"And what about your...?" I said, pointing at the missing limb. "Yeah, well, that was an infection from the rats; the docs had to lop it off." Christ. They were slowly eating him alive.

    I did everything I could: The man was arrested, received words of advice, but the Crown Prosecution Service decided not to prosecute and the child wasn't taken into care.

    My next appointment that day was also par for the course. From the moment I stepped inside the flat, a low vicious growling came from upstairs. The house was a tip. There was hardly any furniture, rubbish and bin liners containing clothes covered the floor; there were sheets that looked as if they hadn't been washed in years draped over a tatty sofa doubling as a bed.

    I was steadily overpowered by the stink of animal faeces as I climbed. He started to say: "I wouldn't mate…", but it was too late. The foul smell was forgotten in an instant when an enraged pit bull leapt for my face; its jaws snapped shut just shy of my nose; it was held by a long chain clamped to the leg of a cot.

    I ran back downstairs. I couldn't believe I'd seen this. Animals such as that can, and do, tear children to shreds. I told the father that the animal had to go or we would remove his kids.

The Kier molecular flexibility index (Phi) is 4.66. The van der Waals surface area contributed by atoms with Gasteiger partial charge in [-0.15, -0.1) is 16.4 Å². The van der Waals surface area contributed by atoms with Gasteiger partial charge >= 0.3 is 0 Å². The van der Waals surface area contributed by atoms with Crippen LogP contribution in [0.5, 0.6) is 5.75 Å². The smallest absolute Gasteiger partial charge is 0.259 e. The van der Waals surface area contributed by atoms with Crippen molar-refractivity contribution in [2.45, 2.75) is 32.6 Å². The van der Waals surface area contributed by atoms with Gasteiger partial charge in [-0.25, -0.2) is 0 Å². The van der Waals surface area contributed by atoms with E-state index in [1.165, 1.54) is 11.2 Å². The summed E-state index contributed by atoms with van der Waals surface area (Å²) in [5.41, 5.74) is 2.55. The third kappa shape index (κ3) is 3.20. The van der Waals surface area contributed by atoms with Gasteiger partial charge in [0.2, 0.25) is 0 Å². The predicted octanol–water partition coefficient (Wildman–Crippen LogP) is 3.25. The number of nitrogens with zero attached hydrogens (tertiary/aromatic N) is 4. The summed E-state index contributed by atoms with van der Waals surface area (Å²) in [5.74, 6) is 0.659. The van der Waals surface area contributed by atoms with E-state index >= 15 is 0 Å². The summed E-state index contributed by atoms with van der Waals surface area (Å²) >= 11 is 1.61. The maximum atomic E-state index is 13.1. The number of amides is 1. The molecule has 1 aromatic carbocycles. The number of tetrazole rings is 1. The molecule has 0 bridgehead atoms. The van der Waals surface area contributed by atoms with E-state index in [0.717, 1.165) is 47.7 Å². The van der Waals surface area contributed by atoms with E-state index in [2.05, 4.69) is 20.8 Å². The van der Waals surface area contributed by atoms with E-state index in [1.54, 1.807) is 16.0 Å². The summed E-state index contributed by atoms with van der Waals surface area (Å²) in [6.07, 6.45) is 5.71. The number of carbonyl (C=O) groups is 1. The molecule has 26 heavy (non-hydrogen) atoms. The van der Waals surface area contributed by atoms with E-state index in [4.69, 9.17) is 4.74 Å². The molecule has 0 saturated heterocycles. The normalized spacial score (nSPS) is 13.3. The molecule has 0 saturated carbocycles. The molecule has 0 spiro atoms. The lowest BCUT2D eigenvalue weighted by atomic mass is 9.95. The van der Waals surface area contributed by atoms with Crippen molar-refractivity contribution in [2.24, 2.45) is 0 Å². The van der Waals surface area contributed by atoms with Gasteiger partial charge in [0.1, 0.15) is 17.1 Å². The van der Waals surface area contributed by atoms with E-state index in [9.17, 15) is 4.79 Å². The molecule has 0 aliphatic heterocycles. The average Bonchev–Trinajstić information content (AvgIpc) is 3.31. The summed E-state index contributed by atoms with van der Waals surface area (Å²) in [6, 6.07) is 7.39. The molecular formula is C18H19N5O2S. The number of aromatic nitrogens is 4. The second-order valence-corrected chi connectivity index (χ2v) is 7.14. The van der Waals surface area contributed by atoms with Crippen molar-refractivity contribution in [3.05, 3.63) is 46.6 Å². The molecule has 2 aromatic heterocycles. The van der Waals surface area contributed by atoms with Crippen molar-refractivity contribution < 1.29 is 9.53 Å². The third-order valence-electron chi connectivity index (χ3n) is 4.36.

Then there were the likes of Tyrell, a 19-month-old toddler who died in 2003 after being punched repeatedly in the head. Tyrell's mother, Sandra Rowe, 29, lived with John White.

    After he died, we discovered that we had dealt with Tyrell before. Even worse: he had been taken off the child protection register six days before he was killed. Social services had seen Tyrell four times in the month before he died. But, as ever, it's not that straightforward.

    Until the day of Tyrell's death, all his injuries were below the neck. By law, a social worker cannot lay a hand on a child whom he or she is visiting. So if the child is wearing jumpers and the parents are clever enough to make the right noises, the social worker will tick the box and leave, no doubt running with folders full of case information to catch the bus to the next case meeting, to see the third family that day, to stop by a care home to check on a child, to pick up their own kids from school and whatever else was on their impossible schedule.

    Tyrell had died needlessly. The question is: would he still be alive if social services had more resources?